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Developing the virtues of stillness and tranquility is essential for recovery and restoring our strength and energy after stress, illness or surgery. Like deep nurturing sleep, stillness and tranquility allows the parasympathetic nervous system and other self-healing mechanisms in the body to do the work of recovery and rebuilding. In quieting the mind, we support our body and our brain’s ability to regenerate and heal.  By quieting our mind, stillness emerges and our ability to listen to our needs is enhanced.

One of my patients, Sarah, recently underwent hip-replacement surgery.[1] In anticipation of the surgery, Sarah struggled with heightened levels of anxiety. In the weeks prior to the procedure, I taught her complementary medicine techniques to prepare and recover. One of the most effective tools I teach in my practices in Reston, Bethesda, and Washington DC is called grounded, mindful breathing, which helps in quieting the mind and listening to our physical and emotional needs. As a physically and mentally active and productive person, Sarah struggled to sit, breathe and quiet herself, and listen to her needs for healing and restoration. During her recovery after surgery she said to me, “I was able to be with myself in such a different way, I took my time to walk and enjoy nature, eat more slowly, and calm myself when going to sleep. I slowed down and was able to better enjoy and attend to the world around me.”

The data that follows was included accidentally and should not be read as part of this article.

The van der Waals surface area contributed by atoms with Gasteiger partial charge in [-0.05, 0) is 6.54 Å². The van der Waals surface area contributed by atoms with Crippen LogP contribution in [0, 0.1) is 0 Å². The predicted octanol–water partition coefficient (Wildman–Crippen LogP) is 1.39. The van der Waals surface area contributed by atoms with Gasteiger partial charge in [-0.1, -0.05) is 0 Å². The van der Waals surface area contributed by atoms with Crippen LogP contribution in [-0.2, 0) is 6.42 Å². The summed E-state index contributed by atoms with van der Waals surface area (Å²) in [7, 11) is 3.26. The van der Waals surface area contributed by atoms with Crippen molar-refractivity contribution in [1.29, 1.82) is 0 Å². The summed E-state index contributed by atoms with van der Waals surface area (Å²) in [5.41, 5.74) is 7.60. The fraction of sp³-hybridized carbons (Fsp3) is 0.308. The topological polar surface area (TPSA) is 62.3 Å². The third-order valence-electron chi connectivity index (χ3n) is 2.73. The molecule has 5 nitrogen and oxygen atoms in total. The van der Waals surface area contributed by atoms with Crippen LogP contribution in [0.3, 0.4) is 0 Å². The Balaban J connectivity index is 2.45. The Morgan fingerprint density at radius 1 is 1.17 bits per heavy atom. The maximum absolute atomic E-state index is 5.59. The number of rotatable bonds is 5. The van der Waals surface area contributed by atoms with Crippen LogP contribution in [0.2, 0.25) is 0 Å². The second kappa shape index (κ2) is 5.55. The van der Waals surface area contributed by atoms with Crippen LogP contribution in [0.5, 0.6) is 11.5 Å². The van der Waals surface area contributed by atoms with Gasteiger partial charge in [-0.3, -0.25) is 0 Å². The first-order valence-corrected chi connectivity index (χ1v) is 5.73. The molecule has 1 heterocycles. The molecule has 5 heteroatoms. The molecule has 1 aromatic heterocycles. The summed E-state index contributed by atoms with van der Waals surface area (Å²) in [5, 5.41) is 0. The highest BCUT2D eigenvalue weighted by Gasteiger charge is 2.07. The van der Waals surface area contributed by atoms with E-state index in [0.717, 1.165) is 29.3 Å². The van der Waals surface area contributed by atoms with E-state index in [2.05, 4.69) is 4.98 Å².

There is ample research evidence suggesting a strong relationship between psychological stress and wound healing – as in surgical procedures (Waldburn, J., et al. Psychological stress and wound healing in humans, J. Psychosom. Res. 2009; 67(3):253-71). We can think of healing as battling an illness and destroying what is bad, but also as nurturing, boosting and supporting our self-healing mechanisms – our immune and other systems.

The latter approach requires de-stressing, quieting and listening to our essential needs.

Carlos Durana Ph.D. practices individual counseling and therapy in Bethesda, Reston, and Washington DC.

[1] This example has been anonymized and altered to protect the privacy of my client.